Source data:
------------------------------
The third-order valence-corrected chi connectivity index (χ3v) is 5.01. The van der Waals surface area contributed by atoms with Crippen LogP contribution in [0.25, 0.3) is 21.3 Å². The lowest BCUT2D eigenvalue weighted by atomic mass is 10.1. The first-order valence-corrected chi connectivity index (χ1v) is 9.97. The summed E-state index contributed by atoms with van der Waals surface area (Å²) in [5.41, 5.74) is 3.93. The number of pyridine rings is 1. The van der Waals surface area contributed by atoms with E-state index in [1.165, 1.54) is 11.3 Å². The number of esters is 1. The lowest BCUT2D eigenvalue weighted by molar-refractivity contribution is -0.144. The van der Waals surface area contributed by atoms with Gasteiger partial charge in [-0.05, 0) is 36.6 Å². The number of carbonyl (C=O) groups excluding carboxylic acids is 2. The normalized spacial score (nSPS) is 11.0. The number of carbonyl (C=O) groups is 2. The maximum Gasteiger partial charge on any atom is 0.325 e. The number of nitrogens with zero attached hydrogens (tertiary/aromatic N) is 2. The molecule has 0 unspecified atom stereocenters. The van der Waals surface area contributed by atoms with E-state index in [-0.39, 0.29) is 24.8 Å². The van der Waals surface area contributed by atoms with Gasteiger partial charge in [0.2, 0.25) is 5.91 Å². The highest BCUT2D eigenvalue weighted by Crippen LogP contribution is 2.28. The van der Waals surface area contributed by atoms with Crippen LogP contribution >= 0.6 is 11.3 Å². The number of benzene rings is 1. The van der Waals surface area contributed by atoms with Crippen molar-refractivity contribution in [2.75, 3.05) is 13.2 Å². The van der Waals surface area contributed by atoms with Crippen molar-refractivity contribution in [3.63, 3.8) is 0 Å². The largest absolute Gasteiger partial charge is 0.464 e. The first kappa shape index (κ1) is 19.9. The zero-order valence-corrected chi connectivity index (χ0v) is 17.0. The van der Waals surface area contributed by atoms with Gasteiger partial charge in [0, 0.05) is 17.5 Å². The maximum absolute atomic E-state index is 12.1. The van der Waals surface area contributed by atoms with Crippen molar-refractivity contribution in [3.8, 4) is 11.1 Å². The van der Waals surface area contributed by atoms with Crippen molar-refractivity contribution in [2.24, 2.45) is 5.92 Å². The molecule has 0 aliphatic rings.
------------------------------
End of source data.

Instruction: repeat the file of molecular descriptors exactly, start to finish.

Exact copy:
The third-order valence-corrected chi connectivity index (χ3v) is 5.01. The van der Waals surface area contributed by atoms with Crippen LogP contribution in [0.25, 0.3) is 21.3 Å². The lowest BCUT2D eigenvalue weighted by atomic mass is 10.1. The first-order valence-corrected chi connectivity index (χ1v) is 9.97. The summed E-state index contributed by atoms with van der Waals surface area (Å²) in [5.41, 5.74) is 3.93. The number of pyridine rings is 1. The van der Waals surface area contributed by atoms with E-state index in [1.165, 1.54) is 11.3 Å². The number of esters is 1. The lowest BCUT2D eigenvalue weighted by molar-refractivity contribution is -0.144. The van der Waals surface area contributed by atoms with Gasteiger partial charge in [-0.05, 0) is 36.6 Å². The number of carbonyl (C=O) groups excluding carboxylic acids is 2. The normalized spacial score (nSPS) is 11.0. The number of carbonyl (C=O) groups is 2. The maximum Gasteiger partial charge on any atom is 0.325 e. The number of nitrogens with zero attached hydrogens (tertiary/aromatic N) is 2. The molecule has 0 unspecified atom stereocenters. The van der Waals surface area contributed by atoms with E-state index in [-0.39, 0.29) is 24.8 Å². The van der Waals surface area contributed by atoms with Gasteiger partial charge in [0.2, 0.25) is 5.91 Å². The highest BCUT2D eigenvalue weighted by Crippen LogP contribution is 2.28. The van der Waals surface area contributed by atoms with Crippen LogP contribution >= 0.6 is 11.3 Å². The number of benzene rings is 1. The van der Waals surface area contributed by atoms with Crippen molar-refractivity contribution in [2.75, 3.05) is 13.2 Å². The van der Waals surface area contributed by atoms with Crippen molar-refractivity contribution in [3.63, 3.8) is 0 Å². The largest absolute Gasteiger partial charge is 0.464 e. The first kappa shape index (κ1) is 19.9. The zero-order valence-corrected chi connectivity index (χ0v) is 17.0. The van der Waals surface area contributed by atoms with Gasteiger partial charge in [0, 0.05) is 17.5 Å². The maximum absolute atomic E-state index is 12.1. The van der Waals surface area contributed by atoms with Crippen molar-refractivity contribution in [3.8, 4) is 11.1 Å². The van der Waals surface area contributed by atoms with Crippen molar-refractivity contribution in [2.24, 2.45) is 5.92 Å². The molecule has 0 aliphatic rings.